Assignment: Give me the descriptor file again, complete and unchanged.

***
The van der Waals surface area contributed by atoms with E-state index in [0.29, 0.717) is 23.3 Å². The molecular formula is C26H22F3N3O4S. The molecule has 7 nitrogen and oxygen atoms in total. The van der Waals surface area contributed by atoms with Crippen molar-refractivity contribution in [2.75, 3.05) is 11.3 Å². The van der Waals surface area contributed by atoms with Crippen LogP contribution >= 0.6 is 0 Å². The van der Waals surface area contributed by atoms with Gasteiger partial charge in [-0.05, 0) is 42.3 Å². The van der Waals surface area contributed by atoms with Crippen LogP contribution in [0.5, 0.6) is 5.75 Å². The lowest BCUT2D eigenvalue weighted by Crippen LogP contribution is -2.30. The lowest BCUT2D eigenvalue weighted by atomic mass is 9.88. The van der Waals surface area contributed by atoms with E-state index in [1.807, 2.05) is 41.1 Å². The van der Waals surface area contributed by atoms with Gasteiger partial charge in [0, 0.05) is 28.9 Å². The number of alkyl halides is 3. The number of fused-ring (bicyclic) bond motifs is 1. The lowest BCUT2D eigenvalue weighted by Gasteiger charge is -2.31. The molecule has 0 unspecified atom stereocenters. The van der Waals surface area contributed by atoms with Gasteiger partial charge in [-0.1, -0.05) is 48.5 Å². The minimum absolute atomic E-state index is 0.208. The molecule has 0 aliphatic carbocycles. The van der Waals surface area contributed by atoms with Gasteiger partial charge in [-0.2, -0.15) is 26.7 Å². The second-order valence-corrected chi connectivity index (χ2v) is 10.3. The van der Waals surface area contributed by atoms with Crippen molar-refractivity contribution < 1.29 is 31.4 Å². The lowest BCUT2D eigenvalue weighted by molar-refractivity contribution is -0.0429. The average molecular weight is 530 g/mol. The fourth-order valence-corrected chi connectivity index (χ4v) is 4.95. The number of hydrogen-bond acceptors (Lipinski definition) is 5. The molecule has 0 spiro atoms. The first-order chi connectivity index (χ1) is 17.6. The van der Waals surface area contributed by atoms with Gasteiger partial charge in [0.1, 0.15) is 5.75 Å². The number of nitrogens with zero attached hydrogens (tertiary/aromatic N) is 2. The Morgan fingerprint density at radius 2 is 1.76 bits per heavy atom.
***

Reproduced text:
The van der Waals surface area contributed by atoms with E-state index in [0.29, 0.717) is 23.3 Å². The molecular formula is C26H22F3N3O4S. The molecule has 7 nitrogen and oxygen atoms in total. The van der Waals surface area contributed by atoms with Crippen molar-refractivity contribution in [2.75, 3.05) is 11.3 Å². The van der Waals surface area contributed by atoms with Crippen LogP contribution >= 0.6 is 0 Å². The van der Waals surface area contributed by atoms with Gasteiger partial charge in [-0.05, 0) is 42.3 Å². The van der Waals surface area contributed by atoms with Crippen LogP contribution in [0.5, 0.6) is 5.75 Å². The lowest BCUT2D eigenvalue weighted by Crippen LogP contribution is -2.30. The lowest BCUT2D eigenvalue weighted by atomic mass is 9.88. The van der Waals surface area contributed by atoms with E-state index in [1.807, 2.05) is 41.1 Å². The van der Waals surface area contributed by atoms with Gasteiger partial charge in [0, 0.05) is 28.9 Å². The number of alkyl halides is 3. The number of fused-ring (bicyclic) bond motifs is 1. The lowest BCUT2D eigenvalue weighted by Gasteiger charge is -2.31. The molecule has 0 unspecified atom stereocenters. The van der Waals surface area contributed by atoms with Gasteiger partial charge in [-0.1, -0.05) is 48.5 Å². The minimum absolute atomic E-state index is 0.208. The molecule has 0 aliphatic carbocycles. The van der Waals surface area contributed by atoms with Gasteiger partial charge in [-0.2, -0.15) is 26.7 Å². The second-order valence-corrected chi connectivity index (χ2v) is 10.3. The van der Waals surface area contributed by atoms with Crippen molar-refractivity contribution < 1.29 is 31.4 Å². The lowest BCUT2D eigenvalue weighted by molar-refractivity contribution is -0.0429. The average molecular weight is 530 g/mol. The fourth-order valence-corrected chi connectivity index (χ4v) is 4.95. The number of hydrogen-bond acceptors (Lipinski definition) is 5. The molecule has 0 spiro atoms. The first-order chi connectivity index (χ1) is 17.6. The van der Waals surface area contributed by atoms with Gasteiger partial charge in [0.1, 0.15) is 5.75 Å². The number of nitrogens with zero attached hydrogens (tertiary/aromatic N) is 2. The Morgan fingerprint density at radius 2 is 1.76 bits per heavy atom.